Rain showers soaked much of Northern California the other day. It was not enough to cause serious problems beyond localized street flooding, but it was a nice, steady, wet change of pace for a region that regularly sees summertime temperatures above 100 degrees.
The showers washed away dust and soot and grime and brought with it that cleansing smell that comes with the first real rainfall of the year, the smell that reminds us of childhood things. It permeated the air for much of the day.
It was nice.
It was refreshing.
And beyond the gray skies, it was illuminating.
Stockton needs a good washing from time to time. Stockton is a dusty, crusty, musty city and dusty, crusty, musty cities need washing on a regular basis. Otherwise, they turn to dry silt and blow away on the winds of indifference.
The water gurgled through the drainpipe just outside an opened balcony door and the sound of raindrops hitting the leaves just beyond was audible. A ping, ping, ping came from the stove vent as the drops crashed onto the vent’s hood on the roof.
Cars splashed by up and down the street. With ample time since the last major rainfall, oil and dirt had built up on the street surface. California drivers very likely had forgotten that the water from first real rainfall of the year loosens that oil and dirt from the street, causing slippery driving conditions.
And many people abandoned outdoor adventures for the comfort of homes and HD televisions and the National Football League or a movie classic.
The rain reminded me of my childhood spent in the North Woods of Maine. Why wouldn’t it? Mark Twain – or someone else – wrote about the weather:
“If don’t like the weather in New England, wait 15 minutes. It’ll change.”
Or something similar, at least.
The point is that New England weather – especially in Maine – is a fickle thing and occasionally a very harsh thing.
In the North Woods of Maine there is plenty of precipitation and there is much time spent bundled up against the weather – rain, sleet, wind, snow, and more snow. As a child growing up in Aroostook County, it seemed that rain came nearly any time of the year, even in winter if it was warm enough to turn snow and ice to sleet and then rain.
Despite being well-suited for the weather, Mainers make a sport of grumbling about it. If it rains too much, it’s bad. If it rains too little, it’s bad. If the wind blows, curses!
But we worked in it and we played in it and the forest grew green because of it. And rivers flowed and lakes rose because of it.
And the National Weather Service and the local weathermen – they were all weathermen then – were slandered and their manhood questioned whether their daily weather prognostications were correct or not.
I recall a childhood memory in which my mother is driving my sister and me north to Eagle Lake or Fort Kent or Saint Francis to visit family. Outside the very bright red Chevrolet Cheville it is raining – the windshield wipers slapping back and forth and the wheels splashing along the roadway. My sister and I are arguing over which of us will be Mom’s “co-pilot” on the trip north, along the way imagining that the car is a plane and the ornamental buttons on the passenger door and dashboard are plane controls.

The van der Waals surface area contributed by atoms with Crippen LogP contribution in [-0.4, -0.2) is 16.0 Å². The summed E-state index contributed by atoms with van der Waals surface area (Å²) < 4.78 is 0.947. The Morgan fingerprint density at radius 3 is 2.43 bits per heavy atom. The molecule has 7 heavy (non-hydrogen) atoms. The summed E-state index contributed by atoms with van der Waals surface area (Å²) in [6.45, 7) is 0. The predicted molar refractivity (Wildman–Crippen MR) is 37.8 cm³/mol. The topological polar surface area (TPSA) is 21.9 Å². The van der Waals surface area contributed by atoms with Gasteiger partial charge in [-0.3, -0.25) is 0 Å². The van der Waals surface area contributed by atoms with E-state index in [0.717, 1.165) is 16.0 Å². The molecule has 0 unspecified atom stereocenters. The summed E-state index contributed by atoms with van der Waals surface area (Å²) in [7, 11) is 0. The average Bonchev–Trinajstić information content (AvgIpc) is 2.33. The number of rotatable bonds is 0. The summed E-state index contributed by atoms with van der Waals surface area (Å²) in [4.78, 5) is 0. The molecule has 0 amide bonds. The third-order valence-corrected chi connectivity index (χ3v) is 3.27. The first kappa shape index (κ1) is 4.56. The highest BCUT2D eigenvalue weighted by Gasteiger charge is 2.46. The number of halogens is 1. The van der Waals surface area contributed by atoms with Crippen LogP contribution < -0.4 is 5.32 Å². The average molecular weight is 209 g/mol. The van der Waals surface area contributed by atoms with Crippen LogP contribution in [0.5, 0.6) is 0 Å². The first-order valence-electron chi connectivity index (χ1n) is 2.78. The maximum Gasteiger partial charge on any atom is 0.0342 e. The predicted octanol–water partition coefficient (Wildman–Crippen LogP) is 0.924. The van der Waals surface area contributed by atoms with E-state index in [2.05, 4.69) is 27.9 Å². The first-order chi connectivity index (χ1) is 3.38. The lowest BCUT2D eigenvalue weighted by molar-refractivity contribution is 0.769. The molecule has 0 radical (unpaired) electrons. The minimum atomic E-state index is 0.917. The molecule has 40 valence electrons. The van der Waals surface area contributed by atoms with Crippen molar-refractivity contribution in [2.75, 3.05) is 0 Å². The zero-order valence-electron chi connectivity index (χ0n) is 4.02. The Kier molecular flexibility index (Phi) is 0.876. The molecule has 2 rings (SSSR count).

Truly, neither my sister nor I were “pilots” of any kind; at the time, our young legs could not reach the car’s floorboards.
Later on, in a newer memory, I recall camping on the shores of Perch Pond with the rain coming down hard for what seemed like days. Part of the memory includes playing games in the Cormier’s sprawling family tent, part of it includes being perpetually damp, part of it recalls the thin thudding sound the raindrops made as they hit the canvas tents, part of it recalls the heavy, clinging, soaked clothing.
A memory from about the same time recalls a trip into the woods to pick fiddleheads, raindrops hitting the hood of a windbreaker I wore for the trek into the woods not far from Portage Lake. The forest was drenched. Each step brushing against the ferns and grass and small trees brought an even more thorough drenching, soaking shoes and socks and pant legs and the human legs under those pant legs.
I remember watching the splash the drops made – millions upon millions of them – in the nearby river and the sound of the drops slapping the trees above and the accumulated water tumbling from saturated leaves to the saturated ground beneath. It seemed prehistoric.
Still later, while in high school, we practiced soccer in the rain – and occasionally in the snow. The rain then did not seem to cleanse things, but to make them simply sodden and muddy and heavy from the weight of the water. Soccer shoes and socks became heavy, sweatpants and sweatshirts clung to shivering teen boys, and baseball caps worn in practice and on the sideline in a futile attempt to ward off the rain became soaked. Water and mud and grass stains infused in the clothing and the body by the rainfall.
Other memories of New England rain abound, of course, because rain is so much a part of the history of the place – the forest and the land and the water and the air – and of the people.
But rain washes away dirt and grime and occasionally flushes away things made by man and Mother Nature, but rarely does it wash away memories.
After all, memories are merely refreshed by a good rainfall on a fall day.